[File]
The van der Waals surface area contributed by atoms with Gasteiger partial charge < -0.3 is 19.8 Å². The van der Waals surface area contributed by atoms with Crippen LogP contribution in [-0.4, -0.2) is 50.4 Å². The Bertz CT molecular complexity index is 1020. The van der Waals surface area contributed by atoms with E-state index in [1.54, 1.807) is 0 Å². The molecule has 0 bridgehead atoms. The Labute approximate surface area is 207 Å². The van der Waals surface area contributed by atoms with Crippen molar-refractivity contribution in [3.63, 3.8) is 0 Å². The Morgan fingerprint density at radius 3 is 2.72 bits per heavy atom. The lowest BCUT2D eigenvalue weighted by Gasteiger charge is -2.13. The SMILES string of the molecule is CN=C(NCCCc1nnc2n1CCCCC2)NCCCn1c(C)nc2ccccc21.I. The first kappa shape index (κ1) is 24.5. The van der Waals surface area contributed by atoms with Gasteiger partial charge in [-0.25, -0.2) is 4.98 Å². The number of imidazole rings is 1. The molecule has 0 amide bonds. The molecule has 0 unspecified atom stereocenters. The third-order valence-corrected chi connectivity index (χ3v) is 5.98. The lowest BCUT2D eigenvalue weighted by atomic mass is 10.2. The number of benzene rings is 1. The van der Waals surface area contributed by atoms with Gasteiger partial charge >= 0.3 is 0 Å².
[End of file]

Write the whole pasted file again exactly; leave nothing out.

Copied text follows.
The van der Waals surface area contributed by atoms with Gasteiger partial charge < -0.3 is 19.8 Å². The van der Waals surface area contributed by atoms with Crippen LogP contribution in [-0.4, -0.2) is 50.4 Å². The Bertz CT molecular complexity index is 1020. The van der Waals surface area contributed by atoms with E-state index in [1.54, 1.807) is 0 Å². The molecule has 0 bridgehead atoms. The Labute approximate surface area is 207 Å². The van der Waals surface area contributed by atoms with Crippen molar-refractivity contribution in [3.63, 3.8) is 0 Å². The Morgan fingerprint density at radius 3 is 2.72 bits per heavy atom. The lowest BCUT2D eigenvalue weighted by Gasteiger charge is -2.13. The SMILES string of the molecule is CN=C(NCCCc1nnc2n1CCCCC2)NCCCn1c(C)nc2ccccc21.I. The first kappa shape index (κ1) is 24.5. The van der Waals surface area contributed by atoms with Gasteiger partial charge in [-0.25, -0.2) is 4.98 Å². The number of imidazole rings is 1. The molecule has 0 amide bonds. The molecule has 0 unspecified atom stereocenters. The third-order valence-corrected chi connectivity index (χ3v) is 5.98. The lowest BCUT2D eigenvalue weighted by atomic mass is 10.2. The number of benzene rings is 1. The van der Waals surface area contributed by atoms with Gasteiger partial charge >= 0.3 is 0 Å².